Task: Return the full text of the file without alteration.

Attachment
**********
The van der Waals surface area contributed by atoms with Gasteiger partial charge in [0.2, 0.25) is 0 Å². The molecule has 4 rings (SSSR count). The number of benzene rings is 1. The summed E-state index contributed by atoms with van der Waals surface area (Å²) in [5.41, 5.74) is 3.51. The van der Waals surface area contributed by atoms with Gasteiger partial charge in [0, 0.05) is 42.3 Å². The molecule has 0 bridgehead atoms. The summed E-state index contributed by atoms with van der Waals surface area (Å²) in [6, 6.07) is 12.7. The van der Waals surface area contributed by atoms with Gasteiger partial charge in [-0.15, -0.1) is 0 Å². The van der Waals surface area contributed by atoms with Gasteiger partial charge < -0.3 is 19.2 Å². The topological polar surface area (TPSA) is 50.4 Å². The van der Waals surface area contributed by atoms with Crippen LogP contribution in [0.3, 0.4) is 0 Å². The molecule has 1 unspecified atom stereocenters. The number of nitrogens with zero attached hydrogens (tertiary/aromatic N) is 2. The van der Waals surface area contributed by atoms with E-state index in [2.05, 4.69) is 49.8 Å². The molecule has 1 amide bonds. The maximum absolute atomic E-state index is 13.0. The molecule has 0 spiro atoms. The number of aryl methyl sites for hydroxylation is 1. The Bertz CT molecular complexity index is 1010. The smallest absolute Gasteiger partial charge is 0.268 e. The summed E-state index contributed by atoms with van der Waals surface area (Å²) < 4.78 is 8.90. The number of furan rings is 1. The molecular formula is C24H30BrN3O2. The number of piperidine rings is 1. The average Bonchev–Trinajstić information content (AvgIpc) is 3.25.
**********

The van der Waals surface area contributed by atoms with Gasteiger partial charge in [0.2, 0.25) is 0 Å². The molecule has 4 rings (SSSR count). The number of benzene rings is 1. The summed E-state index contributed by atoms with van der Waals surface area (Å²) in [5.41, 5.74) is 3.51. The van der Waals surface area contributed by atoms with Gasteiger partial charge in [0, 0.05) is 42.3 Å². The molecule has 0 bridgehead atoms. The summed E-state index contributed by atoms with van der Waals surface area (Å²) in [6, 6.07) is 12.7. The van der Waals surface area contributed by atoms with Gasteiger partial charge in [-0.15, -0.1) is 0 Å². The van der Waals surface area contributed by atoms with Gasteiger partial charge < -0.3 is 19.2 Å². The topological polar surface area (TPSA) is 50.4 Å². The van der Waals surface area contributed by atoms with Crippen LogP contribution in [0.3, 0.4) is 0 Å². The molecule has 1 unspecified atom stereocenters. The number of nitrogens with zero attached hydrogens (tertiary/aromatic N) is 2. The van der Waals surface area contributed by atoms with E-state index in [2.05, 4.69) is 49.8 Å². The molecule has 1 amide bonds. The maximum absolute atomic E-state index is 13.0. The molecule has 0 spiro atoms. The number of aryl methyl sites for hydroxylation is 1. The Bertz CT molecular complexity index is 1010. The smallest absolute Gasteiger partial charge is 0.268 e. The summed E-state index contributed by atoms with van der Waals surface area (Å²) < 4.78 is 8.90. The number of furan rings is 1. The molecular formula is C24H30BrN3O2. The number of piperidine rings is 1. The average Bonchev–Trinajstić information content (AvgIpc) is 3.25.